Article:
Patient Engagement: Giving Patients a Voice
When opera singer Charity Tillemann-Dick gave a TED talk about surviving a double-lung transplant, she mentioned her experience with a doctor who told her singing again might kill her.
That doctor’s hunch was wrong. This was a patient who had an unwavering will to sing. She wanted to have a voice in her own care plan. And she wanted her caregivers to listen.
“Medical conditions don’t negate the human condition,” she said in her talk. “And when people are able to pursue their passions, doctors will find they have better, happier and healthier patients.”
Her words sum up why listening to patients is so important. In the language of healthcare, listening is part of what creates better “patient engagement.” It starts with the basic concept of respecting a patient’s values, preferences and needs. It means keeping in mind that patients are the ones who have the biggest stake in their own care. And it means their voices matter.
What it means to hospitals
It’s easy to see how patients benefit if they are invested in their own care: it makes for better outcomes when patients take an active role in managing their own treatment.
But, patient engagement also affects the bottom line for hospitals.
Ongoing health education can reduce readmission rates, improve the quality of care and even lower system costs. A patient who keeps up with her medication and prescription refills, for example, is better off than one who ends up in the emergency department because he ran out of his medicine and stopped taking it.
Patient satisfaction is also a factor in Medicare payment reform, and patient engagement index rankings are making hospitals pay even more attention.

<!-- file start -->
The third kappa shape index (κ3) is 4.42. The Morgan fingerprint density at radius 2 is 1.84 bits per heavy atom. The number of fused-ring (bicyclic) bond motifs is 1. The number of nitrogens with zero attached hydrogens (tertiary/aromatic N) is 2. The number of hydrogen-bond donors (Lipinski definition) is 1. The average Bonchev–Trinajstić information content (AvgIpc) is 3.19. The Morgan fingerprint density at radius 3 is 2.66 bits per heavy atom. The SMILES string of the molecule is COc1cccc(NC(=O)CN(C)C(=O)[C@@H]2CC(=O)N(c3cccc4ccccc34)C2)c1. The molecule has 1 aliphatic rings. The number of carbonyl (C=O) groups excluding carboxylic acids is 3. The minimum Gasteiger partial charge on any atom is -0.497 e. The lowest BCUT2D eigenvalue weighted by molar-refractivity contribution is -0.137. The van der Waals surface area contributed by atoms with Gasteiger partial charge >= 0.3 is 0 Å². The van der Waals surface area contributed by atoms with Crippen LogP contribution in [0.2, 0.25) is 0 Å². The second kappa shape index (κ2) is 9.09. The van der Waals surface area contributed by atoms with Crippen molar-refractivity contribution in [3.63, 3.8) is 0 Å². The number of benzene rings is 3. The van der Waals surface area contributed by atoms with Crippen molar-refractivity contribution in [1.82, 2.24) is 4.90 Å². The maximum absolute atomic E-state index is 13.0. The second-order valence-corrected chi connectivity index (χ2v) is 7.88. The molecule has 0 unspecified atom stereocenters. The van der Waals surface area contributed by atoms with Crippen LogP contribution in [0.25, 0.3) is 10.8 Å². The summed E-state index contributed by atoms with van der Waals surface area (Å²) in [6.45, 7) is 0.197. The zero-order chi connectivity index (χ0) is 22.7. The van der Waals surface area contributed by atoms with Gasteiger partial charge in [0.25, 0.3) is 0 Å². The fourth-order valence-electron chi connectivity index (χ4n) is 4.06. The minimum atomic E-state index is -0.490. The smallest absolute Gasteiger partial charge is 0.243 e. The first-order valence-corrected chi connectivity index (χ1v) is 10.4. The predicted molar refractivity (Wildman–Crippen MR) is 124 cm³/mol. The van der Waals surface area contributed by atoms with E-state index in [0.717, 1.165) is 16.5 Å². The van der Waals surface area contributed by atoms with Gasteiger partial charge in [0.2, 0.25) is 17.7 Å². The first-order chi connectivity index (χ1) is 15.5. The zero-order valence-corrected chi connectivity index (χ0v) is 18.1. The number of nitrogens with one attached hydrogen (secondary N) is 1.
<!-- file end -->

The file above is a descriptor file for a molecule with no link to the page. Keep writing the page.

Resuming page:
How to improve engagement
So what are best practices that lead to improved engagement? Here are seven tips:
- LISTEN. Stop doing all of the talking and take a couple of minutes to hear your patients and families. Adapt to their needs.
- INFORM. Are you explaining medical information in a way your patients and families understand? Help improve their health literacy by communicating clearly and simply.
- INVOLVE. Share treatment options with your patients and families and let them make informed decisions about their care.
- CONNECT. Make it easy for patients to connect with information, whether you can provide an app for appointment reminders, or even contact information for a specific person who can respond to their questions or help connect them with community resources. Use customizable e-newsletters or social media to stay connected.
- REMIND. Encourage your patients to set up reminder alarms on their phone or stickers on a calendar to remember to take medication or follow a care plan.
- FOLLOW UP. Use surveys, interviews or focus groups to gauge patient satisfaction.
- ENGAGE. Involved patients can help others navigate the healthcare system by being invited to participate in support groups and advocacy opportunities. Encourage patients to speak up and have their voices heard.